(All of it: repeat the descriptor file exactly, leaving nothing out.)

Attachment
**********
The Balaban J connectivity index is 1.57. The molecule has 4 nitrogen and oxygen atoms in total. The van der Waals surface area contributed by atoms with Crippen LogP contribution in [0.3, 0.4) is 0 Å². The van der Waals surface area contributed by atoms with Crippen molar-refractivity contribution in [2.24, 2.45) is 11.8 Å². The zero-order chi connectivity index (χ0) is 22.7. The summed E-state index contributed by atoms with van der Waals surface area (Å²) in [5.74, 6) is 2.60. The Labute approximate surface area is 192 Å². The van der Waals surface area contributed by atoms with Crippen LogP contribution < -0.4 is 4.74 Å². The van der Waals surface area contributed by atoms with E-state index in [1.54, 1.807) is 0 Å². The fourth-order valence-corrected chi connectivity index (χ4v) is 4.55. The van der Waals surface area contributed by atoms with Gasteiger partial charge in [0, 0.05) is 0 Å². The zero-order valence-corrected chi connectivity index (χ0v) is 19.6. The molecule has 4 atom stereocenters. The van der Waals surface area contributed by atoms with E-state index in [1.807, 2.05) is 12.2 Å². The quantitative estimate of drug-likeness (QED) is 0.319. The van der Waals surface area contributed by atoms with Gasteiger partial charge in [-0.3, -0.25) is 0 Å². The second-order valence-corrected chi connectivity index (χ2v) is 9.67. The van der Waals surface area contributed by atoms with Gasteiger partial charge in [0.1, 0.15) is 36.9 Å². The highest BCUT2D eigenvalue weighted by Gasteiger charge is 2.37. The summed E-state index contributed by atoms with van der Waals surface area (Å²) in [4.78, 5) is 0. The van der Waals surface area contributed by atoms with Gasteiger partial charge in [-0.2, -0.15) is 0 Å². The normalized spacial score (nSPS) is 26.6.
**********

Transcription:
The Balaban J connectivity index is 1.57. The molecule has 4 nitrogen and oxygen atoms in total. The van der Waals surface area contributed by atoms with Crippen LogP contribution in [0.3, 0.4) is 0 Å². The van der Waals surface area contributed by atoms with Crippen molar-refractivity contribution in [2.24, 2.45) is 11.8 Å². The zero-order chi connectivity index (χ0) is 22.7. The summed E-state index contributed by atoms with van der Waals surface area (Å²) in [5.74, 6) is 2.60. The Labute approximate surface area is 192 Å². The van der Waals surface area contributed by atoms with Crippen LogP contribution < -0.4 is 4.74 Å². The van der Waals surface area contributed by atoms with E-state index in [1.54, 1.807) is 0 Å². The fourth-order valence-corrected chi connectivity index (χ4v) is 4.55. The van der Waals surface area contributed by atoms with Gasteiger partial charge in [0, 0.05) is 0 Å². The zero-order valence-corrected chi connectivity index (χ0v) is 19.6. The molecule has 4 atom stereocenters. The van der Waals surface area contributed by atoms with E-state index in [1.807, 2.05) is 12.2 Å². The quantitative estimate of drug-likeness (QED) is 0.319. The van der Waals surface area contributed by atoms with Gasteiger partial charge in [-0.3, -0.25) is 0 Å². The second-order valence-corrected chi connectivity index (χ2v) is 9.67. The van der Waals surface area contributed by atoms with Gasteiger partial charge in [0.1, 0.15) is 36.9 Å². The highest BCUT2D eigenvalue weighted by Gasteiger charge is 2.37. The summed E-state index contributed by atoms with van der Waals surface area (Å²) in [4.78, 5) is 0. The van der Waals surface area contributed by atoms with Gasteiger partial charge in [-0.2, -0.15) is 0 Å². The normalized spacial score (nSPS) is 26.6.